Murdoch backs paper, says he won't close it
LONDON — Another five journalists at News Intl.’s best-selling U.K. tabloid, the Sun, have been arrested over alleged payments to police and other public servants.
The developments escalate the phone hacking and police corruption scandal that has already forced Rupert Murdoch to close his profitable Sunday tabloid, the News of the World, and robbed the mogul of his once considerable U.K. political clout.
Following today’s arrests, News Intl.’s new CEO Tom Mockridge issued a statement to Sun staff saying that Murdoch remained committed to the paper.
The five are deputy editor Geoff Webster, picture editor John Edwards, chief reporter John Kay, chief foreign correspondent Nick Parker and deputy news editor John Sturgis.
This follows the arrest of four current and former Sun journalists two weeks ago.
Murdoch is expected to visit the Sun in London next week amid speculation that if criminality is found to be widespread it will suffer the same fate as the News of the World and be shuttered.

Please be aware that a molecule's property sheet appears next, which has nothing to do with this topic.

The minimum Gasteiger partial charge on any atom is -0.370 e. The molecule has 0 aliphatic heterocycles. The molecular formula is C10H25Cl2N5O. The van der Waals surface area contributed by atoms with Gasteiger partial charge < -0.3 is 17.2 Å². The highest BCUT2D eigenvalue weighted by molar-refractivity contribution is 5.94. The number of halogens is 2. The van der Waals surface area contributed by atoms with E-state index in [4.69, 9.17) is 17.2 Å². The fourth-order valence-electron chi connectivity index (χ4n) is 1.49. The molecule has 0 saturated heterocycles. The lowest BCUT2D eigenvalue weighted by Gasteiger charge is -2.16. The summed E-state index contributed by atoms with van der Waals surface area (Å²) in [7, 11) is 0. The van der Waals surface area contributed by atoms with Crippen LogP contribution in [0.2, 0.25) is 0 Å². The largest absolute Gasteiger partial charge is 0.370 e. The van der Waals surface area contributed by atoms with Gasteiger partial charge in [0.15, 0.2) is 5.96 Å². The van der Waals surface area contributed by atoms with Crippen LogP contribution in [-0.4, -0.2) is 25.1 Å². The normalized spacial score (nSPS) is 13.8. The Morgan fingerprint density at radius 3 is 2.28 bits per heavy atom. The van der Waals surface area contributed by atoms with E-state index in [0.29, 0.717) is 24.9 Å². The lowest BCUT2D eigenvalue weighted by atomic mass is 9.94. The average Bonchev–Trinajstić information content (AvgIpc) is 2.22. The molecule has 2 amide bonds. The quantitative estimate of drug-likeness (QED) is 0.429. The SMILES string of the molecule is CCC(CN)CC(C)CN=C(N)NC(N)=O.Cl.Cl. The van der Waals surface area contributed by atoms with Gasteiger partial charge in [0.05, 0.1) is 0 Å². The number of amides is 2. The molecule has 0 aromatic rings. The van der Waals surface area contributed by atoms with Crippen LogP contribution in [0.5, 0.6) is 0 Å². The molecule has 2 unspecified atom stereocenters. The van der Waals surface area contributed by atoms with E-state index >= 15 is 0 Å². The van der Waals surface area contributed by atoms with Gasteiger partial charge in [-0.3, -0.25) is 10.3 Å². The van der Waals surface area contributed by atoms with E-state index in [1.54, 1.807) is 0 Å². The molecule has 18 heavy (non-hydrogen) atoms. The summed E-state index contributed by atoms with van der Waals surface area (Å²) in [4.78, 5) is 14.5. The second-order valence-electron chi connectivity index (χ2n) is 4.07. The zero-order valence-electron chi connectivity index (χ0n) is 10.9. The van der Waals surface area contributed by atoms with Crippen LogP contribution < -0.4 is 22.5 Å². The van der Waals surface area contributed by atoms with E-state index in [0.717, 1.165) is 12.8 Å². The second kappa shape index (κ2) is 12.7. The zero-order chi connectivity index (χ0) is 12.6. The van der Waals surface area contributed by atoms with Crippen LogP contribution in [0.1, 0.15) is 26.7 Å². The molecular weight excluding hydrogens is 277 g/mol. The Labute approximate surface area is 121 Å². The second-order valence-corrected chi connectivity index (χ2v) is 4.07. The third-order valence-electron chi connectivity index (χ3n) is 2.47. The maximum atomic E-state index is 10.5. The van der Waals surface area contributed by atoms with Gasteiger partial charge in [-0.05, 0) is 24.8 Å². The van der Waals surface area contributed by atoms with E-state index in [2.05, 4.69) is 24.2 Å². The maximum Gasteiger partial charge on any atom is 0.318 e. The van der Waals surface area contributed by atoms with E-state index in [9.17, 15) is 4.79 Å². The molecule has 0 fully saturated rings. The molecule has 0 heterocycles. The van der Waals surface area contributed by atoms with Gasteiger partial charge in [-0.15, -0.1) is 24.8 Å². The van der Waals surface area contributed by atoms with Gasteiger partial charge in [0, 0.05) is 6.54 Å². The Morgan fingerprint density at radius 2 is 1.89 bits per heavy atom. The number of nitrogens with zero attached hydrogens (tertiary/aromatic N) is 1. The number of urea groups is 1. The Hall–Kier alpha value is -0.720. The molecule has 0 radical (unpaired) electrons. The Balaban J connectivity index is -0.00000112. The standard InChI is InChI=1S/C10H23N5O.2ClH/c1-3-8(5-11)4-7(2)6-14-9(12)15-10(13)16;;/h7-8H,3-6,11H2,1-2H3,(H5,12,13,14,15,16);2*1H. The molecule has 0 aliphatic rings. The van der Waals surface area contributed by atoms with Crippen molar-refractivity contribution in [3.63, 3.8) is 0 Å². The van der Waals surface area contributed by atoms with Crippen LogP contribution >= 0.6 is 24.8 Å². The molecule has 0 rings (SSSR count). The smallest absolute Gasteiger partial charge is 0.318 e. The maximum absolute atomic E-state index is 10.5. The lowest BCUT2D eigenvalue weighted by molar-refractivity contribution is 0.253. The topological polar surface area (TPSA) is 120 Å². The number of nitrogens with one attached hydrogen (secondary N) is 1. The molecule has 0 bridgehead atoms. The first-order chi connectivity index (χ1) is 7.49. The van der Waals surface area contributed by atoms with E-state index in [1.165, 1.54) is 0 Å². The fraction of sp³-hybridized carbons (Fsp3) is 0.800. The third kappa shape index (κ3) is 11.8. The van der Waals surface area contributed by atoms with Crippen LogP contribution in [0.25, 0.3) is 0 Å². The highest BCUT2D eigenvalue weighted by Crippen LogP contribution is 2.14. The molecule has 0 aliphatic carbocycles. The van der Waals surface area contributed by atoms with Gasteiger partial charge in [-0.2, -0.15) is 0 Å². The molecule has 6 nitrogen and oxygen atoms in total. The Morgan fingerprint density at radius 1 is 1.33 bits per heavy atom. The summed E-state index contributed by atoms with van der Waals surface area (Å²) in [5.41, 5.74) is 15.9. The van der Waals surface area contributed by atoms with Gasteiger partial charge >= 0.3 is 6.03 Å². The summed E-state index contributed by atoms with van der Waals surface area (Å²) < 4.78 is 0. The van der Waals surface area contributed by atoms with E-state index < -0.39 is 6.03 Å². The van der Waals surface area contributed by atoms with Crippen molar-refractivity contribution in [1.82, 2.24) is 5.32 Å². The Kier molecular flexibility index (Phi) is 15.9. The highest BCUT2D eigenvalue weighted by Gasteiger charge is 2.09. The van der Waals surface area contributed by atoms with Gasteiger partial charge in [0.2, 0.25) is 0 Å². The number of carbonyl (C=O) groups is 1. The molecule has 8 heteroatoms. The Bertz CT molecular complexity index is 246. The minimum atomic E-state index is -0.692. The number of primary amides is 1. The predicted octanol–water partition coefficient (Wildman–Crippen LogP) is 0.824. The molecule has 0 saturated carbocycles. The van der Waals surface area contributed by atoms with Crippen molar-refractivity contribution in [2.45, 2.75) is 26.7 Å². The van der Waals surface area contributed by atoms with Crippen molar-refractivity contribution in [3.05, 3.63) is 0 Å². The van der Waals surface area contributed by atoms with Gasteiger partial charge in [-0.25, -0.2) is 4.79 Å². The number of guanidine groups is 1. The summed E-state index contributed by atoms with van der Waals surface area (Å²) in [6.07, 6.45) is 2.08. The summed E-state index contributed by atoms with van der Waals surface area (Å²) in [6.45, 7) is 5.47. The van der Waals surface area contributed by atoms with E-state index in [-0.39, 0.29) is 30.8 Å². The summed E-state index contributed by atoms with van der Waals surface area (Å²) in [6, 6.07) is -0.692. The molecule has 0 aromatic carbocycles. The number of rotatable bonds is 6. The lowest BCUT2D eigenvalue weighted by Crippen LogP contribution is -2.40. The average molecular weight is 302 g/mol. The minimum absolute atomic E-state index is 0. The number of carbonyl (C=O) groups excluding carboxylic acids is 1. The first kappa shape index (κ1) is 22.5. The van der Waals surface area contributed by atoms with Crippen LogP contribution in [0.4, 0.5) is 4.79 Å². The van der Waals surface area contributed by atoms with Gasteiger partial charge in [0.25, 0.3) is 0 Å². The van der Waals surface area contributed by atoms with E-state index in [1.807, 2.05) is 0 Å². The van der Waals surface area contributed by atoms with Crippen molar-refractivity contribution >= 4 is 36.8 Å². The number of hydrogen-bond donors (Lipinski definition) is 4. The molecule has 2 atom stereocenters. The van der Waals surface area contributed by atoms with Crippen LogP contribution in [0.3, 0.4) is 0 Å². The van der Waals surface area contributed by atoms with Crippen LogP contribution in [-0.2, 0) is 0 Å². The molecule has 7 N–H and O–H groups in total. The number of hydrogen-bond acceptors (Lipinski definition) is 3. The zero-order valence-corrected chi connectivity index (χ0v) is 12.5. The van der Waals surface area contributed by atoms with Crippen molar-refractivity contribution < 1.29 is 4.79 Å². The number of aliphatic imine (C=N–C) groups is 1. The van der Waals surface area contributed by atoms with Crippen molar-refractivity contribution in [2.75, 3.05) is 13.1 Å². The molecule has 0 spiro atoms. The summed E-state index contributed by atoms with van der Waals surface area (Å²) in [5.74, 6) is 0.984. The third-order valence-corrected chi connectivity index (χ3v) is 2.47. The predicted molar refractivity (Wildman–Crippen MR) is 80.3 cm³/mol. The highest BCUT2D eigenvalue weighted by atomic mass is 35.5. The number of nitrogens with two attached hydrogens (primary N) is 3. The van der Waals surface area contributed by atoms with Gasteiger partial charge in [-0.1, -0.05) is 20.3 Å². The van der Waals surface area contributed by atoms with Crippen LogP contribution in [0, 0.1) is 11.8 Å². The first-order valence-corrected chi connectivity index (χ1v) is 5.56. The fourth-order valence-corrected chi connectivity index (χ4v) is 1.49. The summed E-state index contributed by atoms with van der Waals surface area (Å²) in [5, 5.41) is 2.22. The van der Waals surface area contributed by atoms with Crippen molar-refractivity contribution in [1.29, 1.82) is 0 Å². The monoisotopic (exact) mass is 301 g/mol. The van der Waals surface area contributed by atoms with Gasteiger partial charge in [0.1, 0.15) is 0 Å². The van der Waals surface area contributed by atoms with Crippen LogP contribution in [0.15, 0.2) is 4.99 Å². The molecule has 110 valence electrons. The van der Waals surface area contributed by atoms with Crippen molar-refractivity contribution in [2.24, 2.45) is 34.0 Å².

Mockridge nixed the rumor, assuring staff in an email, “The Sun has a proud history of delivering ground-breaking journalism. I have had a personal assurance today from Rupert Murdoch about his total commitment to continue to own and publish the Sun newspaper.”
News Corp. said its Management and Standards Committee (MSC), controlled from New York and formed in July when the hacking scandal went toxic, had given information to the police inquiry leading to the latest arrests. Others arrested include a police officer, a member of the British armed forces and a civil servant employed by the Ministry of Defence.
The company said in a statement, “News Corp. remains committed to ensuring that unacceptable news-gathering practices by individuals in the past will not be repeated.”
The U.K.’s National Union of Journalists condemned the latest arrests.
General secretary Michelle Stanistreet said, “Journalists are reeling at seeing five more of their colleagues thrown to the wolves in what many sense to be a witch hunt. They are furious at what they see as a monumental betrayal on the part of News Intl.”
Media analyst Claire Enders, a chronicler of the phone hacking saga, said the Sun’s future should not be in doubt as it “hasn’t experienced any specific loss of sales as a result of the arrests that occurred earlier in the year.”
But Clive Hollick, the U.K. businessman who once controlled part of terrestrial web ITV, tweeted that the arrests will intensify the U.S. Foreign Corrupt Practices Act probe into News Corp. and “may lead to fines, director oustings and asset sales.”
He also suggested it could impact Murdoch’s 39% stake in U.K. pay box BSkyB.
Hollick tweeted: “Will Ofcom (the U.K. media regulator) conclude that Sun arrests on top of hacking render NI not fit and proper to hold Sky license and make them sell shareholding?”